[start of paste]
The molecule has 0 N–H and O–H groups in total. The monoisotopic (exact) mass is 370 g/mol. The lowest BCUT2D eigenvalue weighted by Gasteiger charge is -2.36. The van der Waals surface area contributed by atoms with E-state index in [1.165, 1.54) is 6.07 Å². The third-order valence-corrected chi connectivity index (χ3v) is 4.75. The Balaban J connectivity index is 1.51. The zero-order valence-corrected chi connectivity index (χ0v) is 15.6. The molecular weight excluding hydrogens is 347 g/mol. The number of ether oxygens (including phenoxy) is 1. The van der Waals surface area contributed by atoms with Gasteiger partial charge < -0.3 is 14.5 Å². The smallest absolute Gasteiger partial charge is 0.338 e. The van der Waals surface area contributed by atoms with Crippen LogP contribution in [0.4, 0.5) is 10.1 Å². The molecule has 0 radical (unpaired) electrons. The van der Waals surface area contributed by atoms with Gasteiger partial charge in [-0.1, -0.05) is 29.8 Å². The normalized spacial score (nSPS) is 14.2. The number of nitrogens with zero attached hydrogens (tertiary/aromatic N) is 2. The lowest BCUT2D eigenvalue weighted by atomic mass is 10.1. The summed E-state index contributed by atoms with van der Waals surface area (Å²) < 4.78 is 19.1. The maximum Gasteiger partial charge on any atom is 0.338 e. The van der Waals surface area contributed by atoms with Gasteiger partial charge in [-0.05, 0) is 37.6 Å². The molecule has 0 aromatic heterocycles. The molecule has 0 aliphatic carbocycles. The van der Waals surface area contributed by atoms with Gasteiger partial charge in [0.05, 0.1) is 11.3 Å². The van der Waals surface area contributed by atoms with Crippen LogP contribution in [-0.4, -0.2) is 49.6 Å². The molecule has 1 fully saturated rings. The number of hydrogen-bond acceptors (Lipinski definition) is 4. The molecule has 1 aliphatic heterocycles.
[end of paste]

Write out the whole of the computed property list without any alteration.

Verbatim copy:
The molecule has 0 N–H and O–H groups in total. The monoisotopic (exact) mass is 370 g/mol. The lowest BCUT2D eigenvalue weighted by Gasteiger charge is -2.36. The van der Waals surface area contributed by atoms with E-state index in [1.165, 1.54) is 6.07 Å². The third-order valence-corrected chi connectivity index (χ3v) is 4.75. The Balaban J connectivity index is 1.51. The zero-order valence-corrected chi connectivity index (χ0v) is 15.6. The molecular weight excluding hydrogens is 347 g/mol. The number of ether oxygens (including phenoxy) is 1. The van der Waals surface area contributed by atoms with Gasteiger partial charge < -0.3 is 14.5 Å². The smallest absolute Gasteiger partial charge is 0.338 e. The van der Waals surface area contributed by atoms with Crippen LogP contribution in [0.4, 0.5) is 10.1 Å². The molecule has 0 radical (unpaired) electrons. The van der Waals surface area contributed by atoms with Gasteiger partial charge in [-0.1, -0.05) is 29.8 Å². The normalized spacial score (nSPS) is 14.2. The number of nitrogens with zero attached hydrogens (tertiary/aromatic N) is 2. The lowest BCUT2D eigenvalue weighted by atomic mass is 10.1. The summed E-state index contributed by atoms with van der Waals surface area (Å²) < 4.78 is 19.1. The maximum Gasteiger partial charge on any atom is 0.338 e. The van der Waals surface area contributed by atoms with Gasteiger partial charge in [-0.05, 0) is 37.6 Å². The molecule has 0 aromatic heterocycles. The molecule has 0 aliphatic carbocycles. The van der Waals surface area contributed by atoms with Gasteiger partial charge in [0.05, 0.1) is 11.3 Å². The van der Waals surface area contributed by atoms with Crippen LogP contribution in [-0.4, -0.2) is 49.6 Å². The molecule has 1 fully saturated rings. The number of hydrogen-bond acceptors (Lipinski definition) is 4. The molecule has 1 aliphatic heterocycles.